DNS Setup
Another important setup to note is the DNS configuration. Just as in normal AD environment, you should configure the TMG server and the clients to reference AD-integrated DNS servers (typically Domain Controllers). Both DC1 and client1 should set TMG server as default gateway. TMG server should have a default route set directly to the Internet.

For testing purposes, you may configure the default forwaders of DNS servers to your ISP name servers.

Firewall Policy
For user authentication testing for Internet access, I have configured the following firewall rules:

There are only 3 rules configured. The first rule is system default generated rule that block users from accessing potentially harmful sites. The second rule is to permit DC1 to forward client DNS requests to ISP name servers. The third rule is to limit HTTP/HTTPS access just to AD users authorised to access the Internet.

Client Testing
To simulate an unauthenticated user trying to access Internet, I login to Win7 client1 using local computer account. As expected, the Internet access is denied for anonymous access as shown under the "Logs and Reports" section of the TMG management console.

Subsequently, I login using a domain user account. Internet access to xin.msn.com succeeded.

Security Considerations for Active Directory Forest
As you can see from above, Forefront TMG succeeded in controlling user access based on Active Directory information. The logs also reveal User Identity and destination URLs instead of merely just client and desintation IP addresses as in most network firewall logs. As the firewall is relying on AD for user authentication and authorization, Microsoft advises further protection using forest segregation and one-way trust in Technet. Below is an extract:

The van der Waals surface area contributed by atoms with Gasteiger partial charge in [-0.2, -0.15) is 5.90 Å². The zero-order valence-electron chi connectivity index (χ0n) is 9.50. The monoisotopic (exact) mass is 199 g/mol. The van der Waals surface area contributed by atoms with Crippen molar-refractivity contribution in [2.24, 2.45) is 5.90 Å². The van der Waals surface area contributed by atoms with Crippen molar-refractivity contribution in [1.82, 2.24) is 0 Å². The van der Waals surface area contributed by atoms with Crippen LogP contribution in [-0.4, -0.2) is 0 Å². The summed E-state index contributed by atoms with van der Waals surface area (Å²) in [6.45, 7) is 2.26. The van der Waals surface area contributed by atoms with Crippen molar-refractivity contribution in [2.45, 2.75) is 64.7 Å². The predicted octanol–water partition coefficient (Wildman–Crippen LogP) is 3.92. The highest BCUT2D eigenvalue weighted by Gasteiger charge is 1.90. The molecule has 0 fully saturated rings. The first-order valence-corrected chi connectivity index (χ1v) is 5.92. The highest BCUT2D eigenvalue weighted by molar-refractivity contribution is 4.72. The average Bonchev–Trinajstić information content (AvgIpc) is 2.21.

In a domain environment, if Active Directory Domain Services (AD DS) is compromised for example by an internal attack, the firewall could also be compromised because a user with Domain Administrator rights can administer every domain member, including the server running Forefront TMG. Similarly, if the firewall is compromised, the domain in which Forefront TMG is located is also at risk. By default, the Domain Admins group is in the Administrators group on the Forefront TMG server.

At the edge, you can install Forefront TMG as a domain member or in workgroup mode. As a domain member, it is recommended that you install Forefront TMG in a separate forest (rather than in the internal forest of your corporate network), with a one-way trust to the corporate forest. This may prevent the internal forest from being compromised, even if an attack is mounted on the forest of the Forefront TMG computer. However, there are some limitations with this deployment; for example, you can configure client certificate authentication only for users defined in the Forefront TMG domain, and not for users in the corporate internal domain or forest.

Thursday, May 19, 2011